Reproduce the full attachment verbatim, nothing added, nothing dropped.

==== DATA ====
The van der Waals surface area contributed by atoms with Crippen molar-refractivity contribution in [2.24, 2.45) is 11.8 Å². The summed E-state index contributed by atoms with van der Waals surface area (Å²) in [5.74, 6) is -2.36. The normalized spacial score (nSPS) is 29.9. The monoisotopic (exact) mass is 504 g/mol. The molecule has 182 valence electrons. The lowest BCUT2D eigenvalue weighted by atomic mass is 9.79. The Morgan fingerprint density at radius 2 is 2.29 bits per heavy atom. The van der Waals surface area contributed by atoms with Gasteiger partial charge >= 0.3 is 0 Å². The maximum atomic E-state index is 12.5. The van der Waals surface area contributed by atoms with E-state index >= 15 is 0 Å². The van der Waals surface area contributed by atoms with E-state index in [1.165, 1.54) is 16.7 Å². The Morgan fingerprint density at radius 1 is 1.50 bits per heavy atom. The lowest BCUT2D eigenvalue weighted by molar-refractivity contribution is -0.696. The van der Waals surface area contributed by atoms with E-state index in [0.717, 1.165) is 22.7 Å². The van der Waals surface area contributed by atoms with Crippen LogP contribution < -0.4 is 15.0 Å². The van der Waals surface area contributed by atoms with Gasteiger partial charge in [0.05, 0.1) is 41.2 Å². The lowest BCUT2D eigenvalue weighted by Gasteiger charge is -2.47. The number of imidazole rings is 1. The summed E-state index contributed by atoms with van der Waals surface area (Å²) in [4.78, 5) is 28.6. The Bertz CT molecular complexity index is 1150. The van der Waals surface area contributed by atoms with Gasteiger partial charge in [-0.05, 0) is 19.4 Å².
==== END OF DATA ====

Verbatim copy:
The van der Waals surface area contributed by atoms with Crippen molar-refractivity contribution in [2.24, 2.45) is 11.8 Å². The summed E-state index contributed by atoms with van der Waals surface area (Å²) in [5.74, 6) is -2.36. The normalized spacial score (nSPS) is 29.9. The monoisotopic (exact) mass is 504 g/mol. The molecule has 182 valence electrons. The lowest BCUT2D eigenvalue weighted by atomic mass is 9.79. The Morgan fingerprint density at radius 2 is 2.29 bits per heavy atom. The van der Waals surface area contributed by atoms with Gasteiger partial charge >= 0.3 is 0 Å². The maximum atomic E-state index is 12.5. The van der Waals surface area contributed by atoms with E-state index >= 15 is 0 Å². The van der Waals surface area contributed by atoms with E-state index in [1.165, 1.54) is 16.7 Å². The Morgan fingerprint density at radius 1 is 1.50 bits per heavy atom. The lowest BCUT2D eigenvalue weighted by molar-refractivity contribution is -0.696. The van der Waals surface area contributed by atoms with E-state index in [0.717, 1.165) is 22.7 Å². The van der Waals surface area contributed by atoms with Crippen LogP contribution < -0.4 is 15.0 Å². The van der Waals surface area contributed by atoms with Gasteiger partial charge in [0.05, 0.1) is 41.2 Å². The lowest BCUT2D eigenvalue weighted by Gasteiger charge is -2.47. The number of imidazole rings is 1. The summed E-state index contributed by atoms with van der Waals surface area (Å²) in [4.78, 5) is 28.6. The Bertz CT molecular complexity index is 1150. The van der Waals surface area contributed by atoms with Gasteiger partial charge in [-0.05, 0) is 19.4 Å².